First, for me Attack of the Clones is by far the best of the three prequels with the back story of the start of the Clone Wars and the fantastic battle in the arena of a cohort of Jedis fighting the droid army.
But more importantly, I think the thing that makes this film so fun is that it is in fact a full-length tribute to the films of Ridley Scott, probably my favorite director. If you watch carefully, you will see references to Blade Runner, Legend, Someone to Watch Over Me, Alien, Gladiator, and Blackhawk Down. In some cases, it will be through set, lighting and character design, while in others it’s through more complete plot points.
Blade Runner shows up first, with Obi Wan and Aniken hunting for the shape shifting assassin on Coruscant. The city scape the Jedi moves through is dark with fantastic lit up signs, a vast multicultural cast of characters, and writing clearly derived from Asian ideograms. In short, it is Blade Runner’s Los Angeles.
Legend, I will admit, is a bit of a stretch, but there are numerous characters surrounding Senator Palpatine who follow the design of characters from Scott’s dark fantasy world, most especially the aide Mas Amedda with the classical devil horns. He has a strong resemblance to the Lord of Darkness played by the over-the-top Tim Curry.
Someone to Watch Over Me is a romantic drama that tells the story of forbidden love between a threatened woman and the (married) police officer assigned to protect her. After being forced into spending time together facing peril, they fall in a love, a love that is a betrayal of the policeman’s honor. This is, of course, essentially the same story of Anakin’s and Padmé’s ill-advised romance. Anakin is the Jedi police man guarding the life of the beautiful senator and former queen. While Anakin is not married, as a Jedi he is forbidden to have close, personal relationships as part of his monk-like vows.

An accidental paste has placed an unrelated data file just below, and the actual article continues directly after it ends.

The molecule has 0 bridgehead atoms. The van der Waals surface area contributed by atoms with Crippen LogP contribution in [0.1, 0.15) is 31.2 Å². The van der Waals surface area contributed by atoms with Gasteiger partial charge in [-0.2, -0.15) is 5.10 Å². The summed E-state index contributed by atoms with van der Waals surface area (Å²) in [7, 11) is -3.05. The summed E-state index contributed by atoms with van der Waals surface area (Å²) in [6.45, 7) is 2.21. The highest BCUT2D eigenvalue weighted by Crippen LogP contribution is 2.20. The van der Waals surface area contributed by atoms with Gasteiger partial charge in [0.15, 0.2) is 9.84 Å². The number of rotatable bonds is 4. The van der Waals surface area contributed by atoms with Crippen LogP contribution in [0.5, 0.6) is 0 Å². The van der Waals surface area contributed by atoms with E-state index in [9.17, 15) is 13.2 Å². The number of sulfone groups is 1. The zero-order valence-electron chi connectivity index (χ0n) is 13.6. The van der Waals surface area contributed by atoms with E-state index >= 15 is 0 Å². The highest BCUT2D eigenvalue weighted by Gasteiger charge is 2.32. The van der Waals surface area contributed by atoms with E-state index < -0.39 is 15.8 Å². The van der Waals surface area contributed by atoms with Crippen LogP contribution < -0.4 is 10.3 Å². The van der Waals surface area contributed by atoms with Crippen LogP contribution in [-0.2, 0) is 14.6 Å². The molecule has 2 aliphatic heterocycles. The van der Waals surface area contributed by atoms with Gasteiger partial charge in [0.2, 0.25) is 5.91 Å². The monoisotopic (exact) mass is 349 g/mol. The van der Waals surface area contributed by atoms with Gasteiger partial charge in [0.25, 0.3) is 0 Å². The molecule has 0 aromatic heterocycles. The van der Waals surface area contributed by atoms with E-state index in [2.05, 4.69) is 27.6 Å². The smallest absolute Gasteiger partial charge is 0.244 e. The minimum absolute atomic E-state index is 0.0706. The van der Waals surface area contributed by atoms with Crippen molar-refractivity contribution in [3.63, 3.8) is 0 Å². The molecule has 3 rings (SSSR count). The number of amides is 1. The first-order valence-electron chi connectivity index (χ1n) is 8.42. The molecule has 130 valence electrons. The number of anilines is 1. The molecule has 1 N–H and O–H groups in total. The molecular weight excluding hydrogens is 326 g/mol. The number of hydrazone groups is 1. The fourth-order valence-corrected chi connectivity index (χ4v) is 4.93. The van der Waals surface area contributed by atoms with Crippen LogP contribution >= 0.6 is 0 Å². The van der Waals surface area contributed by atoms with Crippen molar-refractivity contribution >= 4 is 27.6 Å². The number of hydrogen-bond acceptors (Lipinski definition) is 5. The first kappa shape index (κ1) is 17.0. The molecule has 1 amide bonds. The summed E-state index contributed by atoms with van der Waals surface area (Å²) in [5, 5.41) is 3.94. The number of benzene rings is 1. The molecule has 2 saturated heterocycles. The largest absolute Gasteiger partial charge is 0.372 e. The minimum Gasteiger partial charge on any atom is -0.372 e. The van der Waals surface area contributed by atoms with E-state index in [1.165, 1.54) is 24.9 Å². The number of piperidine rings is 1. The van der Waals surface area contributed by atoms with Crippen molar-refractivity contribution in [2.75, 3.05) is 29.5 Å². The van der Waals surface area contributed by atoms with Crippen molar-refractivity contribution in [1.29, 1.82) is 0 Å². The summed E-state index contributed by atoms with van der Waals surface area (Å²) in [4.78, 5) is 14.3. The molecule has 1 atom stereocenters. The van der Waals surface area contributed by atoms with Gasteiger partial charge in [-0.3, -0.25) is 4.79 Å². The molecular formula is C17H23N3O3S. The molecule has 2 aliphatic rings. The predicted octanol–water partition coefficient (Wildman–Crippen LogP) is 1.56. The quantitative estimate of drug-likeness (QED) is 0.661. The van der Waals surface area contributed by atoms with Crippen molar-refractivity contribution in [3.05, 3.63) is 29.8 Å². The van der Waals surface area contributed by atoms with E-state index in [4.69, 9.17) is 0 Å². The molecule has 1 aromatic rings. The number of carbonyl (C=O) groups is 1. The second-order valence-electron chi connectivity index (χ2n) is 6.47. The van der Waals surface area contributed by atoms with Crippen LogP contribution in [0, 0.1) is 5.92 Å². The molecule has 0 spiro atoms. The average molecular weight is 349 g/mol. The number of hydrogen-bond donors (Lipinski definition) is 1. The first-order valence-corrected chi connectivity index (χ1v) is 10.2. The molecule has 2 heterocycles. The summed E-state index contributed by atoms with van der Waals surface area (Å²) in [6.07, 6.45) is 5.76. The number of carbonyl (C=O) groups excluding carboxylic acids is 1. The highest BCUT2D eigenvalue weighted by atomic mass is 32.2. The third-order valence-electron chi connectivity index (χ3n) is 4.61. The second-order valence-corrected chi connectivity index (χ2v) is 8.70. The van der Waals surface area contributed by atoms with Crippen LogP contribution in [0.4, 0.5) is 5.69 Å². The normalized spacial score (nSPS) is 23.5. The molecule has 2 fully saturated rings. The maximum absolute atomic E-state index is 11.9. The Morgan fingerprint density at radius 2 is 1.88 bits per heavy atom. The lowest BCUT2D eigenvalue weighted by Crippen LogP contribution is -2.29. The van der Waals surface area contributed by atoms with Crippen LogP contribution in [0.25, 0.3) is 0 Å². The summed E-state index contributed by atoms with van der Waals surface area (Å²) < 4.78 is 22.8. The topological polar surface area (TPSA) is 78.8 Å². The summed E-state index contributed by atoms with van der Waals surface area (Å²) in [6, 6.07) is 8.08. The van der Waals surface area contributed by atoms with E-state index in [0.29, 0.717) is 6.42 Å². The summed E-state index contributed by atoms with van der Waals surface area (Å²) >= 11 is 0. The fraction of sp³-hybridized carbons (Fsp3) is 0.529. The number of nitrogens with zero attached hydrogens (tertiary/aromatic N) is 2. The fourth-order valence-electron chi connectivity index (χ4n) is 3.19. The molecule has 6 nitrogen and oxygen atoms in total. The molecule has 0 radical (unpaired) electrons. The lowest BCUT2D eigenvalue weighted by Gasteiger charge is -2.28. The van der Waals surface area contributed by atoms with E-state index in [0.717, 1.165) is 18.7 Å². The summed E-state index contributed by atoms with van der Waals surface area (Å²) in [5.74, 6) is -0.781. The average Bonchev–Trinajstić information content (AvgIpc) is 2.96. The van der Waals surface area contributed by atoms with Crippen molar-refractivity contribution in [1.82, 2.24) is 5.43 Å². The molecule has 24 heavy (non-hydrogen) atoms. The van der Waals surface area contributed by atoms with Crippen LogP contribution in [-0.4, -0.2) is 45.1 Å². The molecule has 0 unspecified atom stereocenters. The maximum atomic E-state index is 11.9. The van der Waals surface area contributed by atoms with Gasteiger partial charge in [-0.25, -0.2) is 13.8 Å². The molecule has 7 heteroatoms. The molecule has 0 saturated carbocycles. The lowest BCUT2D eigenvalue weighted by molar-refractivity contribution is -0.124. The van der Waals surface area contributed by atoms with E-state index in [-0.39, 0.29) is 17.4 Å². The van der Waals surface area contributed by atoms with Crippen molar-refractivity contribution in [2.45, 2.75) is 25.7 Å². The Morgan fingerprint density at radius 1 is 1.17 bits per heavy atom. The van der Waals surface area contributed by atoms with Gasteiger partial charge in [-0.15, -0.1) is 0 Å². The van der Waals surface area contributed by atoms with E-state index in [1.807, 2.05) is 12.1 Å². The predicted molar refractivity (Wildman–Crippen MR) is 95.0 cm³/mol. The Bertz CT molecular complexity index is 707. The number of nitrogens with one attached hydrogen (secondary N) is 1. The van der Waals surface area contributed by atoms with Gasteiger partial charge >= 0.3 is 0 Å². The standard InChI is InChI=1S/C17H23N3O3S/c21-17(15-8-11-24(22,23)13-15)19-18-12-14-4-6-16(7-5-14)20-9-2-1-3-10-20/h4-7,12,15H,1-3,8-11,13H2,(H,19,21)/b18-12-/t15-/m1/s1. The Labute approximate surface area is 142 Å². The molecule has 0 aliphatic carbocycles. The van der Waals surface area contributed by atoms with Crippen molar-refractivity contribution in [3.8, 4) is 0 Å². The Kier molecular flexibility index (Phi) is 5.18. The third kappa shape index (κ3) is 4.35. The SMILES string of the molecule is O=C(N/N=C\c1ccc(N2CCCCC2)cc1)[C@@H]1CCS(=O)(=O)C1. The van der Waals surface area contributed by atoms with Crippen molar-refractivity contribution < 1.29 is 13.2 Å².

Like Legend, Alien shows up more through character design than plot points. On the planet Geonosis there are gargoyle like creatures serving Count Dooku who bear a striking resemblance (ignoring the wings) of the creature in Alien. The gargoyles also blend into the dark corridors of the Count’s lair in much the same way as the Alien does in the Nostromo. In addition, the organic, almost sexual, architechtural forms from the space jockey’s ship are echoed throughout the coliseum.
Gladiator is the most obvious of the references with the giant set piece of the planned execution of Obi Wan, Anakin and Padmé. The arena, the battles with animals and gladiators, the supreme leader in the emperor’s box (yes, I know Dooku is not the emperor…), and even the reblious fight of the Jedi are all powerful references to Gladiator.
Finally is the one that impresses me the most. Yoda rides to the rescue of all our heroes in a gun ship manned by the clone army in battle scenes taken straight out of the story of the disastrous raid by U.S. Marines to rescue their comrades in Blackhawk Down. The combat footage has been compared to images from World War II films, but I see a much stronger link to the helicopter combat out of Mogadishu. And to top things off, Blackhawk Down also stars actor Ewan McGregor, who plays Jedi Obi Wan Kenobe in the Star Wars prequels.
While Lucas has publicly acknowledged that the urban scenes in Attack of the Clones were explicitly designed to give homage to Blade Runner, to the best of my knowledge, this brief essay is the is the first consideration of Attack of the Clones as a much wider-spread tribute (intentional or not) to the works of Ridley Scott. Although I’m writing this a decade after the film’s initial release, I actually spouted all of this off to my wife when we first saw the movie back in 2002.
So, what do you think? Am I overreaching here? Or have I actually given a fair analysis of these films?
Post in the comments if you have a thought on the matter.
And yes, I know, I’m a geek.